What topics should you cover with your 12th-grader's school counselor? Here are some tips that experts suggest.
Your child’s school counselor is a vital resource. The counselor is trained to take a complete look at your child, from academic achievement to college and career planning to emotional and social development. You should contact and stay in touch with your school counselor throughout the year.
No one knows your child better than you do. Despite the fact your child is taking on more responsibility and independence in high school, your involvement is still critical. Counselor Ruth Lohmeyer at Northeast High School in Lincoln, Nebraska, says a survey of her 9th graders shows parents are the biggest influencers on students’ career and college choices. The counselor will likely be doing a lot of work with your child in planning for her future. Your insights for the counselor are just as important as what the counselor can offer you. The partnership you form with the counselor will benefit your child and help all of you find the right fit for your child after graduation, whether it is a four-year university, community college, military enrollment, or career.
Your child’s school counselor has a more comprehensive view of your child than her teacher may have. Especially in high school when teachers are often focused on their class or subject, counselors monitor your child’s academic progress and make sure she is taking the right types of classes to graduate on time and be prepared for career and college.
If your child is struggling, the first person you may hear from is the counselor. If your child is having difficulty in multiple classes, the counselor may be brought in to arrange conferences with different teachers. He can develop interventions like monitoring homework completion, having you keep track of grades online, and bringing in tutors if necessary. He may ask you questions about home life – if there’s a place for your child to do homework or if there’s anything emotionally concerning at home that may be interfering with her ability to focus on schoolwork. Counselors are concerned with your child’s overall well-being, and can offer referrals to mental health professionals if your child is having emotional or behavioral difficulties.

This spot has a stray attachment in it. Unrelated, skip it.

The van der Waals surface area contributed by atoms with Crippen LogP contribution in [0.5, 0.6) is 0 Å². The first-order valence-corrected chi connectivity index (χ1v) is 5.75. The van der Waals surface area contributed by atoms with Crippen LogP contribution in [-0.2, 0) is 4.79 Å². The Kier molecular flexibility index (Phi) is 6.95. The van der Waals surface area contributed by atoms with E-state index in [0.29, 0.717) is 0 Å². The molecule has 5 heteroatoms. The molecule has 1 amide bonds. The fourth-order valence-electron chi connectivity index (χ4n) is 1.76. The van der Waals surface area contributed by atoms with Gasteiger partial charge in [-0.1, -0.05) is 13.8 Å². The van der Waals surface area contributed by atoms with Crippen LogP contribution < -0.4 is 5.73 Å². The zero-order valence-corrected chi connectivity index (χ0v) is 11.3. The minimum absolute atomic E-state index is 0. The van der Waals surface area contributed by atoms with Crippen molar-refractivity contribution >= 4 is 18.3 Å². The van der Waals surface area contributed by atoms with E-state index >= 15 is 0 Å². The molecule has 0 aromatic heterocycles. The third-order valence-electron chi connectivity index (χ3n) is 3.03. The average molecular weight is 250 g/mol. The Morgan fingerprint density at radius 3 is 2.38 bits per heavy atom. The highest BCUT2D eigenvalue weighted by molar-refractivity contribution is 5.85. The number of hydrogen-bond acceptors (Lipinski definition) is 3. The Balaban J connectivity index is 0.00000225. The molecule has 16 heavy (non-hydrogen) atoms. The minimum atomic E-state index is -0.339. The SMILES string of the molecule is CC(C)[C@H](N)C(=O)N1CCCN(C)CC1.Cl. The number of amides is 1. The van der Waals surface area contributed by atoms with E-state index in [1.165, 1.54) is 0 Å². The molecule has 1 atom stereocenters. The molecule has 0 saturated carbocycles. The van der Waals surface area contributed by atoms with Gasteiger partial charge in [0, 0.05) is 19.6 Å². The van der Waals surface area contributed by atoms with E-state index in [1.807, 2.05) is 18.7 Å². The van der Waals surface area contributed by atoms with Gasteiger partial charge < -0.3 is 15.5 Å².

Your child’s workload will be even more rigorous than in 11th grade. In addition to academic classes, your child has the added pressure of the post-secondary application process. Again, keeping open lines of communication with your child’s counselor will be crucial to making sure she stays on track and is meeting deadlines, both for her classes and applications. Many counselors recommend having all college applications in by December 1st of senior year.
12th grade parent-counselor relationship
Twelfth grade is when you and the counselor are preparing to launch your child into her next phase. It is important for you to continue your relationship with your child’s counselor so you both can monitor progress during this year. There should be no surprises on outstanding credits or other requirements that would hinder an on-time graduation, and the school counselor will have all that information.
Many counselors can offer help for parents filling out the FAFSA. The Free Application for Federal Student Aid can be cumbersome for parents applying for financial aid for college-bound students. Having some guidance in filling out the forms can be helpful, and many counselors’ offices provide guidance on the form.
Parent Toolkit resources were developed by NBC News Learn with the help of subject-matter experts, including Julie Hartline, School Counseling and Advisement Consultant, Cobb County School District; Ruth Lohmeyer, Counseling Team Leader, Lincoln Northeast High School; Steve Schneider, School Counselor, Sheboygan South High School; and Sharon Sevier, Advocacy Director, Missouri School Counselor Association.